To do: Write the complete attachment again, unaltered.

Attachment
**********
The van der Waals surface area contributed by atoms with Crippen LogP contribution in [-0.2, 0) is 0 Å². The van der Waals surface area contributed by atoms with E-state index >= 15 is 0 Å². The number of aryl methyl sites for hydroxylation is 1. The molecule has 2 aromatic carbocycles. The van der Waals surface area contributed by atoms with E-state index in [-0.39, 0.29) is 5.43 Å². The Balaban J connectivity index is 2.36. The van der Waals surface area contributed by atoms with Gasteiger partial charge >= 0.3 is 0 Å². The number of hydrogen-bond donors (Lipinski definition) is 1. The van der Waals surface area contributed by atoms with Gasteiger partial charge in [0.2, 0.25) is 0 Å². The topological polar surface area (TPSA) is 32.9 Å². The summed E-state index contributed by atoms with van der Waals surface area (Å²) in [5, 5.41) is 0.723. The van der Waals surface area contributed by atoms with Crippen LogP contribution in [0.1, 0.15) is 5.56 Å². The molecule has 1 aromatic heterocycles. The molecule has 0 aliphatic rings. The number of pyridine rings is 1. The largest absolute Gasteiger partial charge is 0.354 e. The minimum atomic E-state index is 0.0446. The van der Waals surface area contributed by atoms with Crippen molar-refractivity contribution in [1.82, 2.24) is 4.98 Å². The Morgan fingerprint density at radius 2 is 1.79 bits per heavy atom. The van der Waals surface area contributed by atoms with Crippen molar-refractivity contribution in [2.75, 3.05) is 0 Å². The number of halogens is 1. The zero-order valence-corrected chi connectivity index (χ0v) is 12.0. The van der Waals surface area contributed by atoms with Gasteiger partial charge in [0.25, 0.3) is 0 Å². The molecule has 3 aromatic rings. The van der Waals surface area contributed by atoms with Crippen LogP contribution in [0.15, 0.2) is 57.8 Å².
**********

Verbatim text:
The van der Waals surface area contributed by atoms with Crippen LogP contribution in [-0.2, 0) is 0 Å². The van der Waals surface area contributed by atoms with E-state index >= 15 is 0 Å². The number of aryl methyl sites for hydroxylation is 1. The molecule has 2 aromatic carbocycles. The van der Waals surface area contributed by atoms with E-state index in [-0.39, 0.29) is 5.43 Å². The Balaban J connectivity index is 2.36. The van der Waals surface area contributed by atoms with Gasteiger partial charge >= 0.3 is 0 Å². The number of hydrogen-bond donors (Lipinski definition) is 1. The van der Waals surface area contributed by atoms with Gasteiger partial charge in [0.2, 0.25) is 0 Å². The topological polar surface area (TPSA) is 32.9 Å². The summed E-state index contributed by atoms with van der Waals surface area (Å²) in [5, 5.41) is 0.723. The van der Waals surface area contributed by atoms with Crippen LogP contribution in [0.1, 0.15) is 5.56 Å². The molecule has 1 aromatic heterocycles. The molecule has 0 aliphatic rings. The number of pyridine rings is 1. The largest absolute Gasteiger partial charge is 0.354 e. The minimum atomic E-state index is 0.0446. The van der Waals surface area contributed by atoms with Crippen molar-refractivity contribution in [1.82, 2.24) is 4.98 Å². The Morgan fingerprint density at radius 2 is 1.79 bits per heavy atom. The van der Waals surface area contributed by atoms with Crippen molar-refractivity contribution in [2.75, 3.05) is 0 Å². The number of halogens is 1. The zero-order valence-corrected chi connectivity index (χ0v) is 12.0. The van der Waals surface area contributed by atoms with Gasteiger partial charge in [0.25, 0.3) is 0 Å². The molecule has 3 aromatic rings. The van der Waals surface area contributed by atoms with Crippen LogP contribution in [0.15, 0.2) is 57.8 Å².